Fundraising efforts continue to save SPCA

Volunteers get busy raising money to help the BC SPCA remain active in Campbell River

Volunteers bathe and groom this little dog during Saturday’s SPCA fundraiser at the Campbell River Veterinary Hospital.

Animal lovers are hard at work raising money to try and bring the SPCA back to Campbell River.

On Saturday, staff at the Campbell River Veterinary Hospital and Dog Grooming hosted Claws for a Cause.

For a donation to the SPCA, staff clipped dog claws and bathed willing pooches.

The event went hand-in-hand with the community-wide Go Loonie for the SPCA fundraiser which is trying to come up with the money the SPCA needs to run the Campbell River shelter.

The SPCA is offering to provide shelter services for $80,000 but Craig Daniell, SPCA chief executive officer, said it costs $400,000 annually to operate the shelter.

“With any shortfall, the community will have to make up the difference, in addition to the $100,000 this community raises throughout the year,” said veterinarian Helen Kwong.

“Can we do it? Heck yes, we can. Even with this bizarre plan to divide the former SPCA building and give the SPCA about 40 per cent of the old building, we could still make it work.”

Kwong said the community is already getting behind the contest, which kicked off May 1, and runs until the end of the month.

“The loonie cans are going out fast and furious and we would like to have 200 cans out in the community,” Kwong said. “It’s a beautiful thing to see the entire city come together over such a worthwhile cause.”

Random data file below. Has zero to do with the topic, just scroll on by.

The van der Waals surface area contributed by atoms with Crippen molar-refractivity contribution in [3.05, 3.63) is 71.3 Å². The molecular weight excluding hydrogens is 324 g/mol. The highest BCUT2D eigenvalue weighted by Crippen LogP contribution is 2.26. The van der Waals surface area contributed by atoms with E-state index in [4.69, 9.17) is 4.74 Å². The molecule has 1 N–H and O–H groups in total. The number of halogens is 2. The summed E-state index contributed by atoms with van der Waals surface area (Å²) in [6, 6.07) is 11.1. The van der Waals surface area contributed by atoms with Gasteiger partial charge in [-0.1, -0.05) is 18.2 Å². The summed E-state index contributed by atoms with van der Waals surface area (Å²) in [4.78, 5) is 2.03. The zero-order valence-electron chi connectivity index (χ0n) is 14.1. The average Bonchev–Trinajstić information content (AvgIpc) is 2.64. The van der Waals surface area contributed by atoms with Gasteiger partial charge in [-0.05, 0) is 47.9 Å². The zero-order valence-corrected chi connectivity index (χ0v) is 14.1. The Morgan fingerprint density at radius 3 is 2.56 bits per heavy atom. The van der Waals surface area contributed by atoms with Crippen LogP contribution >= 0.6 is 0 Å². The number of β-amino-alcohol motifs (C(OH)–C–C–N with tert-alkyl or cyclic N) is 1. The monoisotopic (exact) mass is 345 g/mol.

Last week, Kwong said the community has already raised $9,000 and the city has said it would match donations up to a maximum of $10,000.

The city has committed to continue working with the SPCA to come up with an agreement to bring the SPCA back.

The SPCA pulled the plug on its Campbell River branch in late March after the city awarded the animal enforcement contract to Coastal Animal Control for $105,000.

The city offered the BC SPCA $58,000 for the kennelling of impounded dogs, an amount the BC SPCA provided in the request for proposals process.

But the SPCA declined the $58,000 offer and changed its quote to $95,000 to provide impoundment services. The city in turn offered the animal impound contract to Coastal Animal Control for $25,000.

After Coastal was awarded both contracts, the city offered the SPCA a $34,000 grant-in-aid for animal welfare services, including shelter, adoption and education.

The SPCA turned that down too, saying it was already losing thousands of dollars each year on its local operations, but is offering to return to Campbell River and provide shelter, adoption and welfare services for $80,000 per year.